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Top ten Questions to Ask the Service Tech...

don_52 Member Posts: 199
... for the yearly clean and check, don't stop now
guys your on a roll... the favorites, maybe?
venting, flue condition, make-up / combustion air, gas pressure, combustion analysis, carbon monoxide, test safties, pull and inspect probe lwco, water heater too? post test doc etc.


  • Robert O'Connor_7
    Robert O'Connor_7 Member Posts: 688

    Are ya done yet? Robert O'Connor/NJ
  • don_62
    don_62 Member Posts: 2
    Mr. O'Conner

    the community at large ( the wall ) has done much
    to express their concerns over "lack of proper
    maintenance", the items i mentioned are but a
    few, however cleaning is the first, hence 10.

    are there variations on this for different types
    of installations? of course.

    my post was offered in the spirit of the install
    checklist, i wasn't attempting to "crack wise"
    with anyone.

    in that regard it "might be" a good thing to
    have a checklist.

    the "food for thought" might be, revealing additional
    work that was i.e.; never done or needs to be done,
    hence a "softer sell". ( opportunity )

    perhaps as important, if something is found out of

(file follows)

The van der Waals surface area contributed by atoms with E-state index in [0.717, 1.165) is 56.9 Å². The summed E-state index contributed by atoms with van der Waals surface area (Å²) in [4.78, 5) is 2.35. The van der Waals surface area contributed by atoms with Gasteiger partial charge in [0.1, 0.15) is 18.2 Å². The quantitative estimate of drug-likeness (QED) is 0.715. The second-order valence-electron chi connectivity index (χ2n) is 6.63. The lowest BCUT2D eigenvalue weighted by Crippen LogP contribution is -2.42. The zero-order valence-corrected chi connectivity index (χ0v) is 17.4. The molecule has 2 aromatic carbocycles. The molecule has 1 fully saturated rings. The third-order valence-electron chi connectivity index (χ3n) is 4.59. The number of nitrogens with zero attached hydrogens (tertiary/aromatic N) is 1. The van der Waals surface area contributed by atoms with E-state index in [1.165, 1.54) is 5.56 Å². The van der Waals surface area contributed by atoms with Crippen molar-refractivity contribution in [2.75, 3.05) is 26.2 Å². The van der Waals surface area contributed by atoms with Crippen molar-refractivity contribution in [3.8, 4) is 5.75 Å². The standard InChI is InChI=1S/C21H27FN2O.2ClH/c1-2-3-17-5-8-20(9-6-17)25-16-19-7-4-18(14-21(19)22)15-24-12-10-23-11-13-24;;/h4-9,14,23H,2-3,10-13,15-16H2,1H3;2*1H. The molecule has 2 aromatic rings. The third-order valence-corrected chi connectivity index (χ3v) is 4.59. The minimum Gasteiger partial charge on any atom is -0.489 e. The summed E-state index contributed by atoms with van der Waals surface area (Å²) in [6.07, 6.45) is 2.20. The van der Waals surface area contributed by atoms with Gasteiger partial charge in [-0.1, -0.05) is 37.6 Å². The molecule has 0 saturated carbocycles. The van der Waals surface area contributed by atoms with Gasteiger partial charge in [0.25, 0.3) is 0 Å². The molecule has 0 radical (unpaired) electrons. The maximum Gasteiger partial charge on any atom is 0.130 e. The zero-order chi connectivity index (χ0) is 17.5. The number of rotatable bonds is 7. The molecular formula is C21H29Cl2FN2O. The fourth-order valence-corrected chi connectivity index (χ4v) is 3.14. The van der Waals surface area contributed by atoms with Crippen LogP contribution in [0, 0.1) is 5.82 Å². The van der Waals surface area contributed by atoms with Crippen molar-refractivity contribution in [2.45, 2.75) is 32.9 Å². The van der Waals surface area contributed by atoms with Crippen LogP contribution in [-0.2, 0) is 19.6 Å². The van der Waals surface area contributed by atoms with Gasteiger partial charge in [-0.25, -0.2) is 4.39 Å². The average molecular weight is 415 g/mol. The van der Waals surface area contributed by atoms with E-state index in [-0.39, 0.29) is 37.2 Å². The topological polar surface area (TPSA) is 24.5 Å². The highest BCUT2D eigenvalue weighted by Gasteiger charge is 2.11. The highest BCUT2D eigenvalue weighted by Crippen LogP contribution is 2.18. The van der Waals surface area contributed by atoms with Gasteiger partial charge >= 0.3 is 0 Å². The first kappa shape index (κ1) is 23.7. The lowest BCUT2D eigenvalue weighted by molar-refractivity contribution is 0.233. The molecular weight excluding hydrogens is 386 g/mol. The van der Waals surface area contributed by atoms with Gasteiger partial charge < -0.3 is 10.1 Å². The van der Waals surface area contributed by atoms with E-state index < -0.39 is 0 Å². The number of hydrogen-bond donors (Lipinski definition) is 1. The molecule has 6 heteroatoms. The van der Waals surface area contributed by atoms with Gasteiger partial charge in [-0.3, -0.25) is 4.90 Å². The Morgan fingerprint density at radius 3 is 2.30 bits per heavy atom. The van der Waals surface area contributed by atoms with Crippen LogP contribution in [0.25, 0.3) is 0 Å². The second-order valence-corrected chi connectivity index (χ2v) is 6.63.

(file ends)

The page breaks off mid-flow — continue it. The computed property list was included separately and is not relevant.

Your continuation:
spec or plain flat wrong AND the client elects NOT to
    have the work proformed there is "documentary evidence"
    of that fact. ( liability )

    this original post was, in my opinion, was in keeping with
    the "intent and spirit" of this formum, a "suggestion"if you will, any input, addition or changes by yourself and
    the community will only "add value".

    kindest regards,
  • lchmb
    lchmb Member Posts: 2,997
    I think

    Don I can understand your question, and agree that a homeowner should be involved in some manor as to the upkeep of his system. I think that the only thing that really need's to be asked is "will you do a complete annual service of my system and notify me of any issue's so that I can have them addressed."
    I have no issue's with a homeowner watching as I service their system and actually recommend it. But to go to every annual service and answer multiple question's would make it very difficult for me to get work done, which is why I have them watch.